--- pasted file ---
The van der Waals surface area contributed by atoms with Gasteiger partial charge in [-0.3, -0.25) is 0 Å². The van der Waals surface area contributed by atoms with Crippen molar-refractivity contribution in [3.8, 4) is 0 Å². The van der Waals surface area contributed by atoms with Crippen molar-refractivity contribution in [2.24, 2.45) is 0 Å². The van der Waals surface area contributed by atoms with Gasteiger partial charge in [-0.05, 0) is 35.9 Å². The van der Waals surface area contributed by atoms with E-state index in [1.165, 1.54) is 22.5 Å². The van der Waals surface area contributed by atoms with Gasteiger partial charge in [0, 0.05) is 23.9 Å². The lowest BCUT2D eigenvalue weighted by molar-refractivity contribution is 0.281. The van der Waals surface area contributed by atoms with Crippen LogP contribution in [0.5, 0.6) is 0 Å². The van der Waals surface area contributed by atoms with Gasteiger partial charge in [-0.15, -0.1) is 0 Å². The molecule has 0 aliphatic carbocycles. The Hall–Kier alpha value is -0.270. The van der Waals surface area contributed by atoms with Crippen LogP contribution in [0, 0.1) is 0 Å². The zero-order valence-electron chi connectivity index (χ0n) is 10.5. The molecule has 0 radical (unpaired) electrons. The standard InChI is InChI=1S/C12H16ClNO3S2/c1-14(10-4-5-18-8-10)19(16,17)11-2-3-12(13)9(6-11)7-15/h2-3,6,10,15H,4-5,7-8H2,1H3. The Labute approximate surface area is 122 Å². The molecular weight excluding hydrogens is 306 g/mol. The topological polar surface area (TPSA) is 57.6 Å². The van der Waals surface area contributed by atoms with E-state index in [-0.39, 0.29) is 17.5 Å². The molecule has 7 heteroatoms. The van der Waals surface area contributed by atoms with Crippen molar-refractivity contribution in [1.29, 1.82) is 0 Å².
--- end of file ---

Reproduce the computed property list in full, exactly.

The van der Waals surface area contributed by atoms with Gasteiger partial charge in [-0.3, -0.25) is 0 Å². The van der Waals surface area contributed by atoms with Crippen molar-refractivity contribution in [3.8, 4) is 0 Å². The van der Waals surface area contributed by atoms with Crippen molar-refractivity contribution in [2.24, 2.45) is 0 Å². The van der Waals surface area contributed by atoms with Gasteiger partial charge in [-0.05, 0) is 35.9 Å². The van der Waals surface area contributed by atoms with E-state index in [1.165, 1.54) is 22.5 Å². The van der Waals surface area contributed by atoms with Gasteiger partial charge in [0, 0.05) is 23.9 Å². The lowest BCUT2D eigenvalue weighted by molar-refractivity contribution is 0.281. The van der Waals surface area contributed by atoms with Crippen LogP contribution in [0.5, 0.6) is 0 Å². The van der Waals surface area contributed by atoms with Gasteiger partial charge in [-0.15, -0.1) is 0 Å². The molecule has 0 aliphatic carbocycles. The Hall–Kier alpha value is -0.270. The van der Waals surface area contributed by atoms with Crippen LogP contribution in [0, 0.1) is 0 Å². The zero-order valence-electron chi connectivity index (χ0n) is 10.5. The molecule has 0 radical (unpaired) electrons. The standard InChI is InChI=1S/C12H16ClNO3S2/c1-14(10-4-5-18-8-10)19(16,17)11-2-3-12(13)9(6-11)7-15/h2-3,6,10,15H,4-5,7-8H2,1H3. The Labute approximate surface area is 122 Å². The molecular weight excluding hydrogens is 306 g/mol. The topological polar surface area (TPSA) is 57.6 Å². The van der Waals surface area contributed by atoms with E-state index in [-0.39, 0.29) is 17.5 Å². The molecule has 7 heteroatoms. The van der Waals surface area contributed by atoms with Crippen molar-refractivity contribution in [1.29, 1.82) is 0 Å².